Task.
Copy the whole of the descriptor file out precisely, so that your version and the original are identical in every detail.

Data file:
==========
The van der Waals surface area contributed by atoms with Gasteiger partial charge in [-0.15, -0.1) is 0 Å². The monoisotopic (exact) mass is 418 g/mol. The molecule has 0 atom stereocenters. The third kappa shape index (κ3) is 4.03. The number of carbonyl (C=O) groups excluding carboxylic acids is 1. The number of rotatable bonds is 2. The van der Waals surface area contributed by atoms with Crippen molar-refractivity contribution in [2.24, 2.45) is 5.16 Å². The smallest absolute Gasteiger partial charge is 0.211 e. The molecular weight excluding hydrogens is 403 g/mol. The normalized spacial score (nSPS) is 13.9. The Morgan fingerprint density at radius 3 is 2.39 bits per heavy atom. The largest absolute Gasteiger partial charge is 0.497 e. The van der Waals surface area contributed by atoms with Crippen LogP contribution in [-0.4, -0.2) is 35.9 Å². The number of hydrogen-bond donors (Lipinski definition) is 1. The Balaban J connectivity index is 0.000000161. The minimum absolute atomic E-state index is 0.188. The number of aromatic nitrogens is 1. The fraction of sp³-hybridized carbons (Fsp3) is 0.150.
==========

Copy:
The van der Waals surface area contributed by atoms with Gasteiger partial charge in [-0.15, -0.1) is 0 Å². The monoisotopic (exact) mass is 418 g/mol. The molecule has 0 atom stereocenters. The third kappa shape index (κ3) is 4.03. The number of carbonyl (C=O) groups excluding carboxylic acids is 1. The number of rotatable bonds is 2. The van der Waals surface area contributed by atoms with Crippen molar-refractivity contribution in [2.24, 2.45) is 5.16 Å². The smallest absolute Gasteiger partial charge is 0.211 e. The molecular weight excluding hydrogens is 403 g/mol. The normalized spacial score (nSPS) is 13.9. The Morgan fingerprint density at radius 3 is 2.39 bits per heavy atom. The largest absolute Gasteiger partial charge is 0.497 e. The van der Waals surface area contributed by atoms with Crippen LogP contribution in [-0.4, -0.2) is 35.9 Å². The number of hydrogen-bond donors (Lipinski definition) is 1. The Balaban J connectivity index is 0.000000161. The minimum absolute atomic E-state index is 0.188. The number of aromatic nitrogens is 1. The fraction of sp³-hybridized carbons (Fsp3) is 0.150.